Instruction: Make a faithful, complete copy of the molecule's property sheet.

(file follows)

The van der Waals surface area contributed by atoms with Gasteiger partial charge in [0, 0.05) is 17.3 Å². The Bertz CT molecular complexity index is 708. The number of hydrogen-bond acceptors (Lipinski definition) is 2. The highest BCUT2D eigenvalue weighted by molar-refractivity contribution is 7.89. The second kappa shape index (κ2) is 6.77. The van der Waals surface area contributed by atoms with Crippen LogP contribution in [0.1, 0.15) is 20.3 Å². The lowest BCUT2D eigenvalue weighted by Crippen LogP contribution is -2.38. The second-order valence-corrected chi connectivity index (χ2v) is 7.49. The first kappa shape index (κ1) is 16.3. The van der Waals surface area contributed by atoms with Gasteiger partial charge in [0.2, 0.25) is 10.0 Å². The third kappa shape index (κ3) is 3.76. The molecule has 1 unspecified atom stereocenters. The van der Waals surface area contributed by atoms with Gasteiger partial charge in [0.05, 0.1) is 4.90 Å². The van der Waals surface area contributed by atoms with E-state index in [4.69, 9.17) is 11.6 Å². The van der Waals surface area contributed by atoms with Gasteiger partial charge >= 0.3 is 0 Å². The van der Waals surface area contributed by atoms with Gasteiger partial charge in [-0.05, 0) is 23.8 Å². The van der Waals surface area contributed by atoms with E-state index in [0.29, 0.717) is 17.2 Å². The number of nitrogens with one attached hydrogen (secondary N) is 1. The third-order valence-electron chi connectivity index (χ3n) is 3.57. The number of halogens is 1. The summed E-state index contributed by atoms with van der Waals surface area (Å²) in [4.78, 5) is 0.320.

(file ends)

The van der Waals surface area contributed by atoms with Gasteiger partial charge in [0, 0.05) is 17.3 Å². The Bertz CT molecular complexity index is 708. The number of hydrogen-bond acceptors (Lipinski definition) is 2. The highest BCUT2D eigenvalue weighted by molar-refractivity contribution is 7.89. The second kappa shape index (κ2) is 6.77. The van der Waals surface area contributed by atoms with Crippen LogP contribution in [0.1, 0.15) is 20.3 Å². The lowest BCUT2D eigenvalue weighted by Crippen LogP contribution is -2.38. The second-order valence-corrected chi connectivity index (χ2v) is 7.49. The first kappa shape index (κ1) is 16.3. The van der Waals surface area contributed by atoms with Gasteiger partial charge in [0.2, 0.25) is 10.0 Å². The third kappa shape index (κ3) is 3.76. The molecule has 1 unspecified atom stereocenters. The van der Waals surface area contributed by atoms with Gasteiger partial charge in [0.05, 0.1) is 4.90 Å². The van der Waals surface area contributed by atoms with E-state index in [4.69, 9.17) is 11.6 Å². The van der Waals surface area contributed by atoms with Gasteiger partial charge >= 0.3 is 0 Å². The van der Waals surface area contributed by atoms with Gasteiger partial charge in [-0.05, 0) is 23.8 Å². The van der Waals surface area contributed by atoms with E-state index in [0.29, 0.717) is 17.2 Å². The number of nitrogens with one attached hydrogen (secondary N) is 1. The third-order valence-electron chi connectivity index (χ3n) is 3.57. The number of halogens is 1. The summed E-state index contributed by atoms with van der Waals surface area (Å²) in [4.78, 5) is 0.320.